In retail management, SaaS and the availability of multiple channels to sell across have evolved alongside each other. Today, spreadsheets are no longer the go-to choice for inventory handling and calculation. Software products have the ability to track sales in real-time and adjust inventory accordingly. Being machines, they can do this every single minute of every single day.

Retailers who adapt to such retail management practices and don’t shy away from going digital gain better insights into their business and achieve higher consumer satisfaction, as they don’t run out of stock due to oversight. They hold inventory at levels that are just optimal, to prevent extreme scenarios such as stock-out or dead stock.

Take a step back in the chain, and you see some retail management products giving you the option to automate the raising of purchase orders based on sales trends across channels. In the end, the consumer benefits from speedy order processing and seamless fulfillment, thus building brand trust and loyalty.

Crowdsourcing the Warehouse

You’ve got to hand it to Amazon to do something others can only dream of. At the beginning of this decade, Amazon had what most small businessmen cannot hope for- extensive warehouse space and impeccable logistics. So it did what no other marketplace has done before, or since. It opened its doors to those retailers and gave them access to sophisticated practices. Amazon knew that small-scale retailers wouldn’t be able to do this by themselves, and so it charged them a fee for using its services.

The takeaway from this? Money spent must offer instant gratification. By using this little insight into the human mind, Amazon today truly sells products from A to Z, by crowdsourcing them from other retailers and working on what it does best- fast delivery.

I think this behemoth is the perfect example of antifragility. When it came to the question of putting all that space to use, Amazon could have chosen to invest in inventory as well. Instead, it made others invest in its inventory and even claimed a fee for this investment.

What do retailers get? The Amazon Prime advantage in some cases, and visibility in others. Consumers get the secure feeling of shopping from a known brand and, thus, drive more sales to the marketplace.

Evolving Automation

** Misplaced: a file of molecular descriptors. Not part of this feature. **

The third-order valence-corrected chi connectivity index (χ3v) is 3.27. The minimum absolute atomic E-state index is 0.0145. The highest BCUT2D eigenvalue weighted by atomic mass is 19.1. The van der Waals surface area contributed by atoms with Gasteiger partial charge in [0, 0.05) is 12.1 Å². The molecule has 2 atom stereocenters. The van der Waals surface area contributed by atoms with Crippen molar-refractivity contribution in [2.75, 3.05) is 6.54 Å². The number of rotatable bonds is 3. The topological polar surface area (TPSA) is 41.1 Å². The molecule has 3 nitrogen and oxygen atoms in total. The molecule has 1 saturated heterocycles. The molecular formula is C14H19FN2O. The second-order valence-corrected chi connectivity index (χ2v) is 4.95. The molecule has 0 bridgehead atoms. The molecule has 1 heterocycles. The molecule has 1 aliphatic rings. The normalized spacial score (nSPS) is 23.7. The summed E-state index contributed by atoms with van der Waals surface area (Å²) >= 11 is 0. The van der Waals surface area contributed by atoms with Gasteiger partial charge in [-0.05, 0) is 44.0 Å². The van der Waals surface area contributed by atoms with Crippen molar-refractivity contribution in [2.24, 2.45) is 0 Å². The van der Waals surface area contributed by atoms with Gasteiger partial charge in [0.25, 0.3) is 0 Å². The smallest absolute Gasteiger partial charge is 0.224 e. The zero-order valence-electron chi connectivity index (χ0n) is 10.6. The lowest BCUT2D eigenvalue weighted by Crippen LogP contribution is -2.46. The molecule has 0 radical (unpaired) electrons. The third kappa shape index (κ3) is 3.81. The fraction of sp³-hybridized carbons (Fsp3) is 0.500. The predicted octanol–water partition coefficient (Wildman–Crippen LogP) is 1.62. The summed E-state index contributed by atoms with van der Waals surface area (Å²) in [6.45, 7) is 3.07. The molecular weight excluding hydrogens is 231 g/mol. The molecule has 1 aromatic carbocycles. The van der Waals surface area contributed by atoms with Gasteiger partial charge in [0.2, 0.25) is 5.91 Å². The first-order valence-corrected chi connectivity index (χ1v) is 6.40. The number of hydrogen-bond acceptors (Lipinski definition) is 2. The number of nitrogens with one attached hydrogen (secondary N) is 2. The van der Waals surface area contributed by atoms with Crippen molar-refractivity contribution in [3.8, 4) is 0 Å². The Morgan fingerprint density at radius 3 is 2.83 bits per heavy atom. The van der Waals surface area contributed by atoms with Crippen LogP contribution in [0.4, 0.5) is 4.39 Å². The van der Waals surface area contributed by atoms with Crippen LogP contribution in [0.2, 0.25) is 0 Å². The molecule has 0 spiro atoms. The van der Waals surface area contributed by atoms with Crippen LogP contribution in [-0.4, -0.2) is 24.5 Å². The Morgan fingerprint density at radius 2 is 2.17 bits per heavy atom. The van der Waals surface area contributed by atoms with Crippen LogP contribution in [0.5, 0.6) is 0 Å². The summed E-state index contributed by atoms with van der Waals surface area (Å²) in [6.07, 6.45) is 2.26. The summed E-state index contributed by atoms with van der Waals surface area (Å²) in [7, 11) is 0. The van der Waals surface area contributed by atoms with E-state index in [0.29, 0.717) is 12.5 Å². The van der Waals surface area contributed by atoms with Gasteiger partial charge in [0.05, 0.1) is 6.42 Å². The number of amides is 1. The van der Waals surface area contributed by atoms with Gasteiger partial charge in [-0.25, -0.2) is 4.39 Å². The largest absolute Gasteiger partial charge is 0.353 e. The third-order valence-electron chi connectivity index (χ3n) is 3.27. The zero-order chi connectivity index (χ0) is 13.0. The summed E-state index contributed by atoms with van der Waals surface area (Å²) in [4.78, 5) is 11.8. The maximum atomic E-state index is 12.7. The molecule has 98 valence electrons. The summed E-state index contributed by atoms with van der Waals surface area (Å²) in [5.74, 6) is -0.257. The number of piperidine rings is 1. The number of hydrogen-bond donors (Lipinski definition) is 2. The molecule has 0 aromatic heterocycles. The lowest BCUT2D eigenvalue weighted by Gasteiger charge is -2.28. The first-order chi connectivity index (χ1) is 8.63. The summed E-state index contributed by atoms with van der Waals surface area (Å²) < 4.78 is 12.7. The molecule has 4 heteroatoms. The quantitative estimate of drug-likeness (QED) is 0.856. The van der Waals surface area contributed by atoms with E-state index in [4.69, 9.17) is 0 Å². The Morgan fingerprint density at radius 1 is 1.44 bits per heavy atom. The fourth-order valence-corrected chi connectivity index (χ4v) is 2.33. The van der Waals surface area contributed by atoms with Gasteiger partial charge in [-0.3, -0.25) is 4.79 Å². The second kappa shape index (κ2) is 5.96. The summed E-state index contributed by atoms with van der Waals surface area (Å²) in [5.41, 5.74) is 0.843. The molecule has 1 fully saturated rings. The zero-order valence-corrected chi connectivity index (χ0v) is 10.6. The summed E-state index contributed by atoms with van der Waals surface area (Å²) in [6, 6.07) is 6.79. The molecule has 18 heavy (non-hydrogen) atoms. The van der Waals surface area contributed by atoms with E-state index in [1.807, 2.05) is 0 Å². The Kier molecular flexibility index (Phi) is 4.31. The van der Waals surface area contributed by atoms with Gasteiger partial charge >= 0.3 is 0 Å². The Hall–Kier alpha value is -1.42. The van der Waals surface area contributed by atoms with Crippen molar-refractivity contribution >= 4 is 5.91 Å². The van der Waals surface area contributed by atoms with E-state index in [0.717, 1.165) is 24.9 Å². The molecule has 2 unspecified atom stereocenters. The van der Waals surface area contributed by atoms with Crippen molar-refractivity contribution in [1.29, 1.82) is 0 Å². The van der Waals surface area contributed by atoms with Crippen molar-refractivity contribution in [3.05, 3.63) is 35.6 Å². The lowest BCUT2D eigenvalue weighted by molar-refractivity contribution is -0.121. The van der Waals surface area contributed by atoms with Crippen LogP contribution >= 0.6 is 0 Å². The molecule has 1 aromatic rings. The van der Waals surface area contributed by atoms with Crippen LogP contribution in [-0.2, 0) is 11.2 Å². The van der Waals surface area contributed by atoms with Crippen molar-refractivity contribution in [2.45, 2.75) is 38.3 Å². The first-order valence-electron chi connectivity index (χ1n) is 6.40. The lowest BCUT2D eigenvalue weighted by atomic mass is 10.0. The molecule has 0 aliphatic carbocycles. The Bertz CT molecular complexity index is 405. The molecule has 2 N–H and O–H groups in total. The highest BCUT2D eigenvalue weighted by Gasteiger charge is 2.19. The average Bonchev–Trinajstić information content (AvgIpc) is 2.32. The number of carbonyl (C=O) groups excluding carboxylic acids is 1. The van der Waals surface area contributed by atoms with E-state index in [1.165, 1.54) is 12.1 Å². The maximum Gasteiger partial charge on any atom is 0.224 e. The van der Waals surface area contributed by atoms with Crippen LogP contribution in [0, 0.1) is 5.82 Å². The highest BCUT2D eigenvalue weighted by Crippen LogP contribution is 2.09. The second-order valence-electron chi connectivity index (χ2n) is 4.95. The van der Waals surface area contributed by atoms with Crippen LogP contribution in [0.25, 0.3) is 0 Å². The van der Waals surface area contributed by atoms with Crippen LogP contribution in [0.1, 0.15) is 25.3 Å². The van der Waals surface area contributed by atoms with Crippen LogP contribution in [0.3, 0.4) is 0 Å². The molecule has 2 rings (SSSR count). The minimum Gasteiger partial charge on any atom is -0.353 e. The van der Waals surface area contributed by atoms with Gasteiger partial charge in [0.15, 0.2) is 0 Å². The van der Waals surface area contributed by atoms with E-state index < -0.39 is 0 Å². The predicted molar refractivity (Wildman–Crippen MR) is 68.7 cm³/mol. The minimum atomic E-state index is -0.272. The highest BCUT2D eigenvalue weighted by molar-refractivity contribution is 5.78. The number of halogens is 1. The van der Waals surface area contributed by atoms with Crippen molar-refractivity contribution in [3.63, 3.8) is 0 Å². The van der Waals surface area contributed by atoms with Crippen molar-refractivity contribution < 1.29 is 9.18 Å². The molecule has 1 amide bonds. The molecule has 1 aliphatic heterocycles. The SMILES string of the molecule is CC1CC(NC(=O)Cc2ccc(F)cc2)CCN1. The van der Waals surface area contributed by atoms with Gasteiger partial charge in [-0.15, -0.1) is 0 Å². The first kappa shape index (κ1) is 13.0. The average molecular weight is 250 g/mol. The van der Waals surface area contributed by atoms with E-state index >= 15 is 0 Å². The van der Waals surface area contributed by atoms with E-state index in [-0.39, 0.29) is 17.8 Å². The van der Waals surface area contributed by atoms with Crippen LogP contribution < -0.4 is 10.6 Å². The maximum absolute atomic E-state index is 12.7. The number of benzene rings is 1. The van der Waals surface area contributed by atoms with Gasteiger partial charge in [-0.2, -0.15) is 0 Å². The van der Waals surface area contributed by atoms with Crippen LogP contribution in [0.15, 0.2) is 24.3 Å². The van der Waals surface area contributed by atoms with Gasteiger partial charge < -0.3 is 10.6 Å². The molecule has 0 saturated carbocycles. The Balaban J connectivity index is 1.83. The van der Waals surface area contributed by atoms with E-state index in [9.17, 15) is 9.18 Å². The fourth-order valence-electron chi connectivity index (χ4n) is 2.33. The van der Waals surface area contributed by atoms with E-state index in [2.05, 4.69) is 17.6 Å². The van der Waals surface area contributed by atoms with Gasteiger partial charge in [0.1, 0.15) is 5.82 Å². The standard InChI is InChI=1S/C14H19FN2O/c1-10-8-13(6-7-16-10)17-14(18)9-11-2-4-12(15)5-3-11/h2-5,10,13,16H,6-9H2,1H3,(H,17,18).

The Industrial Revolution is considered a revolution because it was the first large-scale use of automation to achieve more than humans ever could. I think the next revolution will be digital in nature. With Machine Learning and AI taking center stage, we can look forward to hitherto unknown forms of automation that can disrupt our understanding of the Supply Chain.

We already have systems that can raise automated purchase orders. On the vendor/ manufacturer side, we may have systems that can ‘read’ these orders, look to past ordering trends, and if the order in question is consistent with past data, send it into production/ dispatch.

In other words, there may be no need for human intervention for basic decision-making, which is often responsible for most of the hold-ups in a Supply Chain.

Since the manpower involvement is greatly reduced, the end product cost may be much lesser than what it is now. In a distinct advantage to consumers without loss of profit for sellers, we may see expensive products categories become more affordable and easily available.

New-Age Enterprise Resource Planning

The emergence of SaaS and APIs has given software products a chance to communicate with each other seamlessly. This is why integrations are the future of all businesses that depend on their Supply Chains.

A typical ERP system today can also be integrated with a CAD and a product lifecycle management system. An inventory management product can have accounting and shipping features integrated into it. The best part is that each of these services is never built from scratch. For example, an ERP solution can also find a way to integrate with financial service modules such as SAP S/4HANA so as to achieve complete consolidation of financial data and enable the evaluation of financial implications of a certain decision.

For a fraction of the price, businesses now have access to the best services in each domain. All of these digital personas work together with the same intuition as a human system and the efficiency that only machines can achieve.

Improved efficiency across the organization in the form of a highly robust Supply Chain directly translates to improved consumer experience- either due to the speed of processing or due to the reduction in errors and uncertainties, or both.

Now, more than ever, businesses need to consider how best they can adapt to changing conditions. It isn’t enough anymore to just do it because everyone else is, but to be the first in the line, such that with every new development, there is more scope to grow as an enterprise.

Every business that hopes to thrive in today’s market must ask the question, “Where do we go next?” Becoming antifragile may just be the answer.

Twitter – @irfantalks

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Supply Chains get smarter with Artificial Intelligence

Having missed a dear niece’s birthday and trying to make up for it, I browsed through my regular gifting site last week. Sarah greeted me, asking how she could help me. So as I said, “Hi, I forgot my niece’s birthday”, Sarah responded with “What does Khushi like?”